A Year After Historic Cultivated Meat Approval, Singapore Regulator Greenlights More Eat Just Products

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Eat Just has announced its GOOD Meat division has been given regulatory approval for new products in another world first. The news comes exactly one year after the world’s first approval of its kind, also granted to GOOD Meat, for cultivated chicken nuggets. The move enables the cultivated chicken maker to commercialize more of its products for sale at restaurants. So far, a cultivated chicken breast has been confirmed.

The Singapore Food Agency (SFA) made history again by approving cultivated meat products for sale ahead of any other country in the world. Its support for the food tech sector has been linked to the “30 By 30” campaign which aims to produce 30 percent of the country’s food domestically by 2030. The cultivated meat industry has the capacity to bring sustainable protein production to the forefront of the campaign.

Product line expansion

Following rigorous reviews, Eat Just’s GOOD Meat cultivated chicken was approved for sale in the form of chicken bites last December in a historic first. Now, on the anniversary of the first commercial sale, multiple new products have been approved. So far, only a whole chicken breast has been confirmed by the company and will be served to Camp Asia’s Super Chef Camp young attendees next week.

“A lot has changed in our world over the last year, but one thing has stayed the same: Singapore continues to lead the global transformation to a smarter, more sustainable food system,” said Josh Tetrick, co-founder and CEO of Eat Just in a company statement. “We’re proud to celebrate our one-year anniversary of the first-ever sale of cultivated meat with this important regulatory and product announcement that’s again taking place in Singapore.”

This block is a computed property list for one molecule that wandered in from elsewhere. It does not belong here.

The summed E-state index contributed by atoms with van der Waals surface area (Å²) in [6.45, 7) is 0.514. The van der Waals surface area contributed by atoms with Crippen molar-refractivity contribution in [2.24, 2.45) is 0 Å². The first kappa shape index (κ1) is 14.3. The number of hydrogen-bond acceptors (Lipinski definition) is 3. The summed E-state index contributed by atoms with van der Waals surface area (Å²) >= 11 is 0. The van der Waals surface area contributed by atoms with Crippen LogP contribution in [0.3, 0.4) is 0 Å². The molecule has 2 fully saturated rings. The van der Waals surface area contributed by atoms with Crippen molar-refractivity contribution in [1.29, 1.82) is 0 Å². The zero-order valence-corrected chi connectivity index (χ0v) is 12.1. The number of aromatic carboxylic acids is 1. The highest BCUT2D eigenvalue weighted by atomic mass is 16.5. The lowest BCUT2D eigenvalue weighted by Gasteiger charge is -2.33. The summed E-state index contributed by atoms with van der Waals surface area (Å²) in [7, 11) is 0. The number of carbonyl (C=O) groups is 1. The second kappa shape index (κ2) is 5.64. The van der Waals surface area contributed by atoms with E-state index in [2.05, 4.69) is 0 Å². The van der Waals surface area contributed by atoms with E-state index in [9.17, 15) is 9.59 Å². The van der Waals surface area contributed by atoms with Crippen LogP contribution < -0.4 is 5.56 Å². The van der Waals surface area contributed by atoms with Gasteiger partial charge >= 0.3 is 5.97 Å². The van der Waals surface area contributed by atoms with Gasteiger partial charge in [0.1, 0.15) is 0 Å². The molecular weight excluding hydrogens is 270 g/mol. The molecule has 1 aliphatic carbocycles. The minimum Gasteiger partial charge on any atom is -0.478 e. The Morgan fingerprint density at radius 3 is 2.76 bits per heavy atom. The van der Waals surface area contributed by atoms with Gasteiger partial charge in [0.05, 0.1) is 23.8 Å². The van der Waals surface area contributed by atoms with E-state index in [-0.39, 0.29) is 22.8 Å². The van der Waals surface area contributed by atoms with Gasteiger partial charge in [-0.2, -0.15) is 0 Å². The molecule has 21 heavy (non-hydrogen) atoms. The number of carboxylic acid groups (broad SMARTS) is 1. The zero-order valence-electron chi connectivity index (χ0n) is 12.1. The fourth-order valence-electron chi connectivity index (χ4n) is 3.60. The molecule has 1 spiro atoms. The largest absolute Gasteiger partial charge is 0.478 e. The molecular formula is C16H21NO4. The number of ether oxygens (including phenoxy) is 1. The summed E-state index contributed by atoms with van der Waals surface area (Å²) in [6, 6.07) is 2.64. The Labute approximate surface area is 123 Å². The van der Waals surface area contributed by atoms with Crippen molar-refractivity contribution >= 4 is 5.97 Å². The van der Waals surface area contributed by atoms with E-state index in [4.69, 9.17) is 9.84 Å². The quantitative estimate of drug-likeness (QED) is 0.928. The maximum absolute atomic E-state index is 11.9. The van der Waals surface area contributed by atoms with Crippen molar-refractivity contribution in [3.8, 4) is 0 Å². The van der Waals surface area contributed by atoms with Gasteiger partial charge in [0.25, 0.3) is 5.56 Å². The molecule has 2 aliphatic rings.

Investments paying off

Earlier this year, Eat Just announced that it was making Singapore its Asian hub for cultivated meat production. Having scooped $170 million in investment specifically for its GOOD Meat brand in May, the company has doubled down on making Singapore its operational home. 

2021 saw Eat Just bag $370 million in investments. This beat Upside Foods’ previous 12-month record. Funding is being used to design and manufacture new production systems, as well as to grow the team. As sales ramp up, scaled facilities and local talent will both be needed in bigger numbers.

Consumers will be able to find GOOD Meat in more locations, following the new approval. Previously, it debuted at 1880 restaurant and was available in limited formats via home delivery platform Foodpanda. Now, Singapore’s hawker centres present multiple opportunities for exposure. Loo’s Hainanese Curry Rice is cited as the first collaboration partner.

In another future-ready move, GOOD Meat announced this week that acclaimed chef José Andrés has joined its Board of Directors. The humanitarian gastronome has already committed to serving the brand’s cultivated chicken products in one of his U.S. restaurant locations, pending regulatory approval. His ThinkFoodGroup will also provide consultation services to assist the GOOD Meat team’s product improvement endeavours.

Industry implications

The news of Eat Just’s second approval is demonstrative of the cultivated meat sector moving forward. However, other major players are lagging behind. Upside Foods announced last month that it has completed its new ‘EPIC’ production facility. Capable of producing 400,000 pounds of product every year, it is not being utilised to its full potential as the green light has still not been given in the U.S. Upside Foods had hoped to confirm approval by year-end but no announcements have been made so far.

All images courtesy of Eat Just.


  • Amy Buxton

    A long-term committed ethical vegan and formerly Green Queen's resident plant-based reporter, Amy juggles raising a family and maintaining her editorial career, while also campaigning for increased mental health awareness in the professional world. Known for her love of searing honesty, in addition to recipe developing, animal welfare and (often lacklustre) attempts at handicrafts, she’s hands-on and guided by her veganism in all aspects of life. She’s also extremely proud to be raising a next-generation vegan baby.

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